In Yuganta, Rabindranath Tagore wrote of a woman, ‘I am not beautifully perfect as the flowers with which I worship. I have many flaws and blemishes. I am a traveller in the great world-path, my garments are dirty, and my feet are bleeding with thorns. Where should I achieve flower-beauty, the unsullied loveliness of a moment’s life? The gift that I proudly bring you is the heart of a woman. Here have all pains and joys gathered, the hopes and fears and shames of a daughter of the dust; here love springs up struggling towards immortal life. Herein lies an imperfection which yet is noble and grand.’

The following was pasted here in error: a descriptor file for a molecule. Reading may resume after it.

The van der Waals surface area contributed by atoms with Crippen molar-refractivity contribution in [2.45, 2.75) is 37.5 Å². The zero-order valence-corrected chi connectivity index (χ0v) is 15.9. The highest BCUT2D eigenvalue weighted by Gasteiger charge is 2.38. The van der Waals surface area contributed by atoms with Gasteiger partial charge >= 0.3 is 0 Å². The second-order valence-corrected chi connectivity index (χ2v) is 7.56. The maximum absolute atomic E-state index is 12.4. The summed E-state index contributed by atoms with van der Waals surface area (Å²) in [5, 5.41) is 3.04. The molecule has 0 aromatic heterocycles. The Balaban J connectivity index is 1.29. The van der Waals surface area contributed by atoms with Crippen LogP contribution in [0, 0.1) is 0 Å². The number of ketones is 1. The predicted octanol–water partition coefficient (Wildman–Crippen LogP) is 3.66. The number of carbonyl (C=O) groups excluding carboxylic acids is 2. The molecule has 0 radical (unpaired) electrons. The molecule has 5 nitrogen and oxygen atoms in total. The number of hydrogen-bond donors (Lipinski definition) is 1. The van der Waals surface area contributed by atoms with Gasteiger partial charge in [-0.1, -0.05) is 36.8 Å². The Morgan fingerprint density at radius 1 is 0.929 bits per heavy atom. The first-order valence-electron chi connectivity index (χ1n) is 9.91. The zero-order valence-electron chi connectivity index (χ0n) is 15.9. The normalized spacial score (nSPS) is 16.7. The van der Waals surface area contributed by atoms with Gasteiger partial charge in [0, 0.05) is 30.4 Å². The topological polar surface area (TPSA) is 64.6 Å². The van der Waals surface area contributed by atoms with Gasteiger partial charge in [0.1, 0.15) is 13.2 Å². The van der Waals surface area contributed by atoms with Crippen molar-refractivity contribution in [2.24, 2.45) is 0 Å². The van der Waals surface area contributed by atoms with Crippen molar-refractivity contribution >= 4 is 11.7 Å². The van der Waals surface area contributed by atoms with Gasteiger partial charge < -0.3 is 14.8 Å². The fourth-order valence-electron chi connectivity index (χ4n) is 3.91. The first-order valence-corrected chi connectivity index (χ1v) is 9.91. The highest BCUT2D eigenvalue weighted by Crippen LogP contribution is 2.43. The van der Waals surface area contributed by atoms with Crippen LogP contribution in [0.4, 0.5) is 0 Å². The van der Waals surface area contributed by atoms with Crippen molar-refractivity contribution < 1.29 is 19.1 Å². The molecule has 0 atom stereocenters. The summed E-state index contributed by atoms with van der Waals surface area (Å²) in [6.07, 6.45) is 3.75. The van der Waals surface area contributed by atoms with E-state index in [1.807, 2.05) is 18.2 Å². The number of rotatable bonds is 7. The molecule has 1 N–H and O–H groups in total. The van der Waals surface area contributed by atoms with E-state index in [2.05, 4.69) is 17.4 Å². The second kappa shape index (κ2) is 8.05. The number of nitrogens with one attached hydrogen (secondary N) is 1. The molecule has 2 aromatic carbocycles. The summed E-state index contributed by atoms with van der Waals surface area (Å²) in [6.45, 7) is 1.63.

We live in a world in which entire economies are dependent on the ability to exploit insecurities and ensnare women in hair spray, creams, and cosmetics. It is necessary to make informed choices, and not allow the bombardment of unrealistic images to detract us from our self-image and goals. We must see ourselves as individuals with ambitions and aspirations. A tan may be a sign of having worked in the heat with underprivileged children. Hard hands may be a result of hours of hard work. Stretch marks may be an indicator of dogged exercise. Wrinkles may show years of intelligence. Supposed deviations from conventional beauty standards are not imperfections, they are badges of an illustrious, fulfilling life. This is a truth that must be propagated, even if to do so, we make the very economy collapse.